Ofgem proposes new rules to boost electricity links

Ofgem has issued proposals for a new approach to help more electricity interconnectors to be built between the UK and other nations. Under the proposed “cap and floor” framework, developers […]

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By Priyanka Shrestha

Ofgem has issued proposals for a new approach to help more electricity interconnectors to be built between the UK and other nations.

Under the proposed “cap and floor” framework, developers would put forward proposals for interconnectors and build them while Ofgem would “assess, approve or reject individual plans” as well as regulate how much money a developer can earn from operating an interconnector.

If a project plan is successful, Ofgem will place a cap on the developer’s earnings and the amount above it would be returned to consumers. But if their revenue falls below the amount, then consumers would top it up to the confirmed level.

The level however would be specific to individual interconnectors and would be determined by assessing the costs of developing and operating the link.

Martin Crouch, Senior Partner – Transmission at Ofgem believes the current market-led approach has not encouraged sufficient investment in interconnection with neighbouring countries.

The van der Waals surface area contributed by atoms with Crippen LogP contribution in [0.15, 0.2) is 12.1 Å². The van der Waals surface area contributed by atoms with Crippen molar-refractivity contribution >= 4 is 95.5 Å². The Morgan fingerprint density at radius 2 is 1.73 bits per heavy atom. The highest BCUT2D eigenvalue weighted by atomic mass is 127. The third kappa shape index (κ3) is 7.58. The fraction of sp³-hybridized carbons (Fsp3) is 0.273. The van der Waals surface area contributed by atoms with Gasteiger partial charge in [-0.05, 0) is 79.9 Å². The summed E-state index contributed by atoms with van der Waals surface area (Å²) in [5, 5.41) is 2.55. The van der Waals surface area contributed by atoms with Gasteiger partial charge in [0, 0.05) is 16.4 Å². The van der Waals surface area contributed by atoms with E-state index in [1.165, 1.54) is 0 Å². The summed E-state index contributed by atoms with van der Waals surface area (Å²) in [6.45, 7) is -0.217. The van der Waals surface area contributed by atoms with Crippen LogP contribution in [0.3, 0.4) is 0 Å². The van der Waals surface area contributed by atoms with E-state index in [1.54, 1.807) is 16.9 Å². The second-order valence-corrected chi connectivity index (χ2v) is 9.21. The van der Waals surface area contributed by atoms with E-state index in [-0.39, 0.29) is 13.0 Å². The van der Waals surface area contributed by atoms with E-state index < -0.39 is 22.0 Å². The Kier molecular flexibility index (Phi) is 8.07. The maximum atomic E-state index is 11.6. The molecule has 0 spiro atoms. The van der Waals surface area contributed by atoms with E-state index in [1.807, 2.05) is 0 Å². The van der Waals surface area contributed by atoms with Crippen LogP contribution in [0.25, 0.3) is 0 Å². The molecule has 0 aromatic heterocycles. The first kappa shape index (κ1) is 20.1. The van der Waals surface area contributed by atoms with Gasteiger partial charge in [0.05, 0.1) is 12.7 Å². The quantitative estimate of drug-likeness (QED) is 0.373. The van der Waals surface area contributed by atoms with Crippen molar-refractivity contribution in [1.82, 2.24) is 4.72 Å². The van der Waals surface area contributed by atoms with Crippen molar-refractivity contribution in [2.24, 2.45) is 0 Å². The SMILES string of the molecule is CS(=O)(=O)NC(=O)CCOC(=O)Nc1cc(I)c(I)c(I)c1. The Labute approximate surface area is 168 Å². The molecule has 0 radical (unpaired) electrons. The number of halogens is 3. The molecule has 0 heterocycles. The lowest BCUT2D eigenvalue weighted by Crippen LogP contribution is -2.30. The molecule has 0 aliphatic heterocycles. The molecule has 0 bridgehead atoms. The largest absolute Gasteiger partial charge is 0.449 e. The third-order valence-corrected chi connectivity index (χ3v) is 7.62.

He added: “We are proposing a regulated framework that will deliver crucial energy infrastructure at a fair price for consumers. This sits alongside a range of reforms aimed at increasing energy resilience in Britain, including increasing charges for suppliers and generators when they fail to meet customers’ energy needs.”

Ofgem expects to start considering applications this autumn.

Earlier this month the regulator also announced reforms to strengthen incentives on generators and suppliers to ensure they generate or buy the right amount of power to meet customers’ needs.

When they fail to do so, National Grid incurs costs in taking action to meet demand and the generators or suppliers who cause the imbalance are charged for their errors.

Britain currently has four interconnectors, with a capacity of 4GW. A report published earlier this year suggested the UK could save up to £1 billion every year if it were to double its interconnector capacity by the end of the decade.